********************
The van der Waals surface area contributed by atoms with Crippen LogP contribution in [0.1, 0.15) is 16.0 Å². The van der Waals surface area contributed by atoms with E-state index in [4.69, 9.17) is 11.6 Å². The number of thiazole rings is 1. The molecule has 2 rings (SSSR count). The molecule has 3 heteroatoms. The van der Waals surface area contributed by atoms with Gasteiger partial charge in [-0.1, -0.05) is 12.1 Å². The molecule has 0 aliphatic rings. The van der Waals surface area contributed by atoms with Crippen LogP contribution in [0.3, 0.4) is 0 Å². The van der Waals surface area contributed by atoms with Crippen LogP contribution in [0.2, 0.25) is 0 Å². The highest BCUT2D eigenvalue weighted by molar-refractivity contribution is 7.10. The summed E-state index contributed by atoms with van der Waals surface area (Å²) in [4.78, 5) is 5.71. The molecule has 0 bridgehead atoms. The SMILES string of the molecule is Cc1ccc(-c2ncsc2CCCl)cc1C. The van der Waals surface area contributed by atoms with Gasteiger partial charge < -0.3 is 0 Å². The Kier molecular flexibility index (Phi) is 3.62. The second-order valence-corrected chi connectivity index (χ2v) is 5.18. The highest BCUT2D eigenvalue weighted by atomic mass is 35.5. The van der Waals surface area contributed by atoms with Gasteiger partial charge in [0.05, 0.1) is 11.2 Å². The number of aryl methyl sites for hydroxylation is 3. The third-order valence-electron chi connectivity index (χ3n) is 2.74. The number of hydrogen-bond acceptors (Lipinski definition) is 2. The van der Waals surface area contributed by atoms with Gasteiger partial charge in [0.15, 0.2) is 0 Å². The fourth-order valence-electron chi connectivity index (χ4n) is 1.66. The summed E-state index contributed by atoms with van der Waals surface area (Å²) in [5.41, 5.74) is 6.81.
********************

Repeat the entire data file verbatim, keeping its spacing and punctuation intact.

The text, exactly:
The van der Waals surface area contributed by atoms with Crippen LogP contribution in [0.1, 0.15) is 16.0 Å². The van der Waals surface area contributed by atoms with E-state index in [4.69, 9.17) is 11.6 Å². The number of thiazole rings is 1. The molecule has 2 rings (SSSR count). The molecule has 3 heteroatoms. The van der Waals surface area contributed by atoms with Gasteiger partial charge in [-0.1, -0.05) is 12.1 Å². The molecule has 0 aliphatic rings. The van der Waals surface area contributed by atoms with Crippen LogP contribution in [0.3, 0.4) is 0 Å². The van der Waals surface area contributed by atoms with Crippen LogP contribution in [0.2, 0.25) is 0 Å². The highest BCUT2D eigenvalue weighted by molar-refractivity contribution is 7.10. The summed E-state index contributed by atoms with van der Waals surface area (Å²) in [4.78, 5) is 5.71. The molecule has 0 bridgehead atoms. The SMILES string of the molecule is Cc1ccc(-c2ncsc2CCCl)cc1C. The van der Waals surface area contributed by atoms with Gasteiger partial charge < -0.3 is 0 Å². The Kier molecular flexibility index (Phi) is 3.62. The second-order valence-corrected chi connectivity index (χ2v) is 5.18. The highest BCUT2D eigenvalue weighted by atomic mass is 35.5. The van der Waals surface area contributed by atoms with Gasteiger partial charge in [0.05, 0.1) is 11.2 Å². The number of aryl methyl sites for hydroxylation is 3. The third-order valence-electron chi connectivity index (χ3n) is 2.74. The number of hydrogen-bond acceptors (Lipinski definition) is 2. The van der Waals surface area contributed by atoms with Gasteiger partial charge in [0.15, 0.2) is 0 Å². The fourth-order valence-electron chi connectivity index (χ4n) is 1.66. The summed E-state index contributed by atoms with van der Waals surface area (Å²) in [5.41, 5.74) is 6.81.